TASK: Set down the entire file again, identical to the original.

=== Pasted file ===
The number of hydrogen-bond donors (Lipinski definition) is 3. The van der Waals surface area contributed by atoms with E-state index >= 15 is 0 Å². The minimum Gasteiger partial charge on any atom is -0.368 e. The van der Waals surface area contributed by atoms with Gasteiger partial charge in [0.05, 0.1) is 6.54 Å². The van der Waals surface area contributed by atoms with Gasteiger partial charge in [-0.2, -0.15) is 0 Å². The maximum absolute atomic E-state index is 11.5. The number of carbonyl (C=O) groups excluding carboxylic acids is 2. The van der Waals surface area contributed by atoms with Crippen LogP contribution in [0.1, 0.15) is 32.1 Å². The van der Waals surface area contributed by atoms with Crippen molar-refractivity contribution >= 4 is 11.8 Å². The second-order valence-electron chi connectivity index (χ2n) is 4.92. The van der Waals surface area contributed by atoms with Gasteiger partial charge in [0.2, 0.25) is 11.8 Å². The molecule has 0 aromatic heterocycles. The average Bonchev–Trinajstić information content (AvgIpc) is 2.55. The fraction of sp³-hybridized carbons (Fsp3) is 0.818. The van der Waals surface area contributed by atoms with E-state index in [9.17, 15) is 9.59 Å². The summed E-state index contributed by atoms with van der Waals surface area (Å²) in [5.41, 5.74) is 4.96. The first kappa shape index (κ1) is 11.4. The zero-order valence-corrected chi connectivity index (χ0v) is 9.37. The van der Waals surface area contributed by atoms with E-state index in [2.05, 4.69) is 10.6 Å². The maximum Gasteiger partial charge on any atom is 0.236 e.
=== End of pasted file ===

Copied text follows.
The number of hydrogen-bond donors (Lipinski definition) is 3. The van der Waals surface area contributed by atoms with E-state index >= 15 is 0 Å². The minimum Gasteiger partial charge on any atom is -0.368 e. The van der Waals surface area contributed by atoms with Gasteiger partial charge in [0.05, 0.1) is 6.54 Å². The van der Waals surface area contributed by atoms with Gasteiger partial charge in [-0.2, -0.15) is 0 Å². The maximum absolute atomic E-state index is 11.5. The number of carbonyl (C=O) groups excluding carboxylic acids is 2. The van der Waals surface area contributed by atoms with Crippen LogP contribution in [0.1, 0.15) is 32.1 Å². The van der Waals surface area contributed by atoms with Crippen molar-refractivity contribution >= 4 is 11.8 Å². The second-order valence-electron chi connectivity index (χ2n) is 4.92. The van der Waals surface area contributed by atoms with Gasteiger partial charge in [0.2, 0.25) is 11.8 Å². The molecule has 0 aromatic heterocycles. The average Bonchev–Trinajstić information content (AvgIpc) is 2.55. The fraction of sp³-hybridized carbons (Fsp3) is 0.818. The van der Waals surface area contributed by atoms with E-state index in [9.17, 15) is 9.59 Å². The summed E-state index contributed by atoms with van der Waals surface area (Å²) in [5.41, 5.74) is 4.96. The first kappa shape index (κ1) is 11.4. The zero-order valence-corrected chi connectivity index (χ0v) is 9.37. The van der Waals surface area contributed by atoms with E-state index in [2.05, 4.69) is 10.6 Å². The maximum Gasteiger partial charge on any atom is 0.236 e.